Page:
DR. CHERYLYNN LEE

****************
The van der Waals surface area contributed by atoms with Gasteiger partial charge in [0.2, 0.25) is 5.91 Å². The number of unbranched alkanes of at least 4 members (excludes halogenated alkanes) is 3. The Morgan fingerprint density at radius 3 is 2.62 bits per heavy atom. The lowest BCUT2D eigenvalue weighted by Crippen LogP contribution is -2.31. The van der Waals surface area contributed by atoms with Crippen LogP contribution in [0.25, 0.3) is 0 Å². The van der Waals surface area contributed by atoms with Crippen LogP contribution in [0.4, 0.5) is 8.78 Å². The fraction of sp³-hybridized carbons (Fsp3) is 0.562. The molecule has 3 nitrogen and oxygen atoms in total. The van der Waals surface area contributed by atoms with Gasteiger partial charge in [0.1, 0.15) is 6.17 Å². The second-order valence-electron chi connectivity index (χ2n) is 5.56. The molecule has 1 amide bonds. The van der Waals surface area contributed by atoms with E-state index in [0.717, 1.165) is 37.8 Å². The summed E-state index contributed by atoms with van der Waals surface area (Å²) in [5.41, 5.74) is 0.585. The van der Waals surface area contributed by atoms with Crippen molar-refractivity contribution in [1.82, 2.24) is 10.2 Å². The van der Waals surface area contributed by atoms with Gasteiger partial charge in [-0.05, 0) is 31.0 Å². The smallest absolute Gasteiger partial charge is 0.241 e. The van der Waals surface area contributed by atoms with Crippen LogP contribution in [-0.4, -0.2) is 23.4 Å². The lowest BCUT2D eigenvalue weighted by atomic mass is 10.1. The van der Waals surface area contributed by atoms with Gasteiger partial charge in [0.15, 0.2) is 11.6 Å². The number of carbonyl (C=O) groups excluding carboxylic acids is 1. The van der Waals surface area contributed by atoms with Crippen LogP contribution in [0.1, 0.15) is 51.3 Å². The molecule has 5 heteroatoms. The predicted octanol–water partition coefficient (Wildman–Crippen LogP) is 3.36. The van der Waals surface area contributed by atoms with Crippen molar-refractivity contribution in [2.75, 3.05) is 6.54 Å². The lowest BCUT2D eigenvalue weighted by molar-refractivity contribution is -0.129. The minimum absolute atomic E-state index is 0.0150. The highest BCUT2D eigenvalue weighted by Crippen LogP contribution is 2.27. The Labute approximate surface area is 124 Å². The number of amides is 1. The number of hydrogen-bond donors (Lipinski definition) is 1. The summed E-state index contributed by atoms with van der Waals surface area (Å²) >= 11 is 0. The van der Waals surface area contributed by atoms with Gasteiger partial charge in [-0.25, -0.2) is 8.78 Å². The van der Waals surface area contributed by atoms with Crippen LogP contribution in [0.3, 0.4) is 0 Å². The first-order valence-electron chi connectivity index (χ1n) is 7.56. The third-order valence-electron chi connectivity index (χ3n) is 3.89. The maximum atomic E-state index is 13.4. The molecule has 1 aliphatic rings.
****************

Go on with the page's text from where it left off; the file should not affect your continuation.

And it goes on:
About two years ago, at Christmastime, he almost lost his marriage. He didn’t know it at the time, but he had reached his limit. He was going through the motions of father, husband, cop and friend but was more like a volcano on the verge of eruption than a fully functioning human. It wasn’t until he broke his daughter’s Christmas tree ornament out of anger (he threw a book at the tree during an argument with his wife, who had let the kids stay up past their bedtime again) that he realized that this — whatever this was — needed to stop, and the only person who could make it stop was him. He had seven years on, was in his second year as a major crimes detective and had been married to his high school sweetheart for 10. They had a 6-year-old daughter and a new son at home, born during the height of COVID. The stress and complexities of the time were compounding. There was the “defund” movement. COVID restrictions. The mandatory overtime. Cases, and more cases. None of it was fair, nor his doing necessarily (minus having the baby), but there was a lot going on he could not control. And you know how that made him feel? Angry.